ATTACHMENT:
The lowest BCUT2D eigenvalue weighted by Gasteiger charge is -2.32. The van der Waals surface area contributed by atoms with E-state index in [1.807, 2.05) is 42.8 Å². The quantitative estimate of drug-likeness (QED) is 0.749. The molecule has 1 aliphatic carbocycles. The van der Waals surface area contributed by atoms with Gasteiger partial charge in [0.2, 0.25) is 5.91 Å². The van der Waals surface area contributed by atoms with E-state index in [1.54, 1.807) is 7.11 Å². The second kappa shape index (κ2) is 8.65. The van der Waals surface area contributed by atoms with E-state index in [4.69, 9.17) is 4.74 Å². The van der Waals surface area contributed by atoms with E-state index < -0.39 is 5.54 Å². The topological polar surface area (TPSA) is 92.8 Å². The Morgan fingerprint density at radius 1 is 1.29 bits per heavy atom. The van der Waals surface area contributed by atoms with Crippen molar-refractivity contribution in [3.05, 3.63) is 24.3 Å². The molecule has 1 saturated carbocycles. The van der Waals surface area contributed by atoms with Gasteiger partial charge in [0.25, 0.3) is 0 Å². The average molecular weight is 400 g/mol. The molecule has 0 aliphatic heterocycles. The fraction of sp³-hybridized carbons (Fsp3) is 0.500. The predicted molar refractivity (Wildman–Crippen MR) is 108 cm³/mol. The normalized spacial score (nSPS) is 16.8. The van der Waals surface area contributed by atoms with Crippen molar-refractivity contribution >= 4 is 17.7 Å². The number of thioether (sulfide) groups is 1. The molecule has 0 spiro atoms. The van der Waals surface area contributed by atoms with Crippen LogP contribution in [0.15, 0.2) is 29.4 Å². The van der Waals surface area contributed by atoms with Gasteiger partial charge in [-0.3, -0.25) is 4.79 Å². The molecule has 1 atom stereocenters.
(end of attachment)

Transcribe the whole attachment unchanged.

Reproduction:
The lowest BCUT2D eigenvalue weighted by Gasteiger charge is -2.32. The van der Waals surface area contributed by atoms with E-state index in [1.807, 2.05) is 42.8 Å². The quantitative estimate of drug-likeness (QED) is 0.749. The molecule has 1 aliphatic carbocycles. The van der Waals surface area contributed by atoms with Gasteiger partial charge in [0.2, 0.25) is 5.91 Å². The van der Waals surface area contributed by atoms with E-state index in [1.54, 1.807) is 7.11 Å². The second kappa shape index (κ2) is 8.65. The van der Waals surface area contributed by atoms with E-state index in [4.69, 9.17) is 4.74 Å². The van der Waals surface area contributed by atoms with E-state index < -0.39 is 5.54 Å². The topological polar surface area (TPSA) is 92.8 Å². The Morgan fingerprint density at radius 1 is 1.29 bits per heavy atom. The van der Waals surface area contributed by atoms with Crippen molar-refractivity contribution in [3.05, 3.63) is 24.3 Å². The molecule has 1 saturated carbocycles. The van der Waals surface area contributed by atoms with Gasteiger partial charge in [0.25, 0.3) is 0 Å². The average molecular weight is 400 g/mol. The molecule has 0 aliphatic heterocycles. The fraction of sp³-hybridized carbons (Fsp3) is 0.500. The predicted molar refractivity (Wildman–Crippen MR) is 108 cm³/mol. The normalized spacial score (nSPS) is 16.8. The van der Waals surface area contributed by atoms with Crippen molar-refractivity contribution >= 4 is 17.7 Å². The number of thioether (sulfide) groups is 1. The molecule has 0 spiro atoms. The van der Waals surface area contributed by atoms with Crippen LogP contribution in [0.15, 0.2) is 29.4 Å². The van der Waals surface area contributed by atoms with Gasteiger partial charge in [-0.3, -0.25) is 4.79 Å². The molecule has 1 atom stereocenters.